A Conversation with Arianna Huffington:
The Sleep Revolution

The Sleep Revolution

What led you to write The Sleep Revolution?

As I went around the world talking about my last book, Thrive, I found that the subject people wanted to discuss most—by far—was sleep: how difficult it is to get enough, how there are simply not enough hours in the day, how tough it is to wind down, how hard it is to fall asleep and stay asleep, even when we set aside enough time. And since my own transformation into a sleep evangelist, everywhere I go, someone will pull me aside and, often in hushed and conspiratorial tones, confess, “I’m just not getting enough sleep. I’m exhausted all the time.” Or, as one young woman told me after a talk in San Francisco, “I don’t remember the last time I wasn’t tired.” By the end of an evening, no matter where I am in the world or what the theme of the event is, I’ll have had that same conversation with any number of people in the room. And what everyone wants to know is, “What should I do to get more and better sleep?” So I decided I wanted to take a fuller look at the subject because it’s clear that if we’re going to truly thrive, we must begin with sleep. It’s the gateway through which a life of well-being must travel. From the moment we’re born until the moment we die, we’re in a relationship with sleep. I wrote The Sleep Revolution to examine this ancient, essential, and mysterious phenomenon from all angles, and to explore the ways we can use sleep to help regain control over our out-of-kilter lives.

Why are you so passionate about the power of sleep?

For one thing, sleep is something we all have in common – it’s one of humanity’s great unifiers. It binds us to one another, to our ancestors, to our past, and to the future. No matter who we are or where we are in the world and in our lives, we share a common need for sleep. And right now, we’re in a sleep crisis.

At the same time, in the last four decades, science has validated much of the ancient wisdom about the importance of sleep. We’ve made incredible discoveries about all the things going on in our brains and our bodies while we’re sleeping, and these findings have fueled a sleep renaissance, in which the power of sleep to profoundly affect virtually every aspect of our lives is beginning to be recognized.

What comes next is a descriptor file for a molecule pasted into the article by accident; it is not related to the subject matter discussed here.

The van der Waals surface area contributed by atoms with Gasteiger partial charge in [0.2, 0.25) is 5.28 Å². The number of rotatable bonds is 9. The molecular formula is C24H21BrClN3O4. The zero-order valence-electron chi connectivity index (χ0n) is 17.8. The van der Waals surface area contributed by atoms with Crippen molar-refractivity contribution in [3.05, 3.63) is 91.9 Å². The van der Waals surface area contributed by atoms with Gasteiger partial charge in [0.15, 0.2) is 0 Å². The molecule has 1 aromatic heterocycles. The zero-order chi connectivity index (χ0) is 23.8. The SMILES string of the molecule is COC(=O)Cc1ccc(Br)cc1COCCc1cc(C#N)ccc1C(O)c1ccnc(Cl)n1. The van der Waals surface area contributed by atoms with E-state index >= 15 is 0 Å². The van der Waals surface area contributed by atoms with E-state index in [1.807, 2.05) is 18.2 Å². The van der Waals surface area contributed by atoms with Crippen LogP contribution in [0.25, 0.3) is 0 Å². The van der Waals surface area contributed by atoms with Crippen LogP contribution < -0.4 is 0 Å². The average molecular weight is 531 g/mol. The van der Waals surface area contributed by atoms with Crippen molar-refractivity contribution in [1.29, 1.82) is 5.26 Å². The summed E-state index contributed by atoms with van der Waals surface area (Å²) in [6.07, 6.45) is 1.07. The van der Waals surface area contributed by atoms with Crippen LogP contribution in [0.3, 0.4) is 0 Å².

You say that sleep deprivation is the “new smoking.” How so?

Unfortunately, the comparison is apt, both in terms of the dangers and our attitude. Everywhere you turn, sleep deprivation is glamorized and celebrated, from “You snooze, you lose” to highly burned out people boasting, “I’ll sleep when I’m dead.” The combination of a deeply misguided definition of what it means to be successful in today’s world—that it can come only through burnout and stress—along with the distractions and temptations of a 24/7 wired world, has imperiled our sleep as never before.  

What do we lose when we lose sleep?

It’s a long list. To name just a few things we lose, there’s creativity, memory consolidation, our ability to learn and solve problems, our ability to manage stress and anxiety, and a well-functioning immune system. Yet the myth persists that we can do our jobs just as well on four or five or six hours of sleep as we can on seven or eight. It’s a delusion that affects not only our personal health but our productivity and decision making. In other words, we may not have as many good ideas as we would have otherwise had, we may not be as able to come up with creative solutions to problems we’re trying to address, or we may be short-tempered or waste a day (or day after day, or year after year) going through the motions. And in some occupations—in our hospitals, on our highways, or in the air—lack of sleep can be a life-or-death matter.

An Australian study found that after being awake for seventeen to nineteen hours (a normal day for many of us!), we can experience levels of cognitive impairment equal to having a blood alcohol level of .05 percent (just under the legal limit in many US states). And if we’re awake just a few hours more, we’re up to the equivalent of 0.1 percent—legally drunk. (more…)

Posted by on Apr 11, 2016 | 0 Comments
08
Apr

The Be Well Team’s Sleep Routine

Sleep Routine

With our patients’ 24-hour lifestyles, sleep often takes a backseat. But when they skimp on sleep, they not only feel extra tired but they are also speeding the aging process, driving weight gain and increasing risk for diabetes, obesity and cardiovascular problems. While a sleep strategy can be very individualized, here’s how the Be Well team conquers the almighty sleep routine.

“It’s important for me to unwind after a long day. My nighttime routine actually starts in the morning when I make my bed. There is something about climbing into a made bed at night that makes me feel taken care of. In the evening, I’ll often take a hot bath or, if it’s late, a quick hot shower. The heat and the water guarantee relaxation, and my body feels fresh and clean before bed. I also use an oil wash on my face with a warm washcloth to soothe my skin and cleanse my pores. After, I put on something soft and light, so it feels as if I am wearing my sheets. Then, I open the bed that I made for myself earlier in the day. Several times a week, I’ll also open my Headspace app for a meditation that guides me off to sleep.”
– Health Coach Alexandra Samit

“I typically have a cup of Traditional Medicinals Chamomile Tea to ease into a restful mode. I also put some lavender essential oil at the bottoms of my feet, at my temples and inner wrist, which is very calming and relaxing as well. And then it’s off to bed!
– Health Coach Jackie Damboragian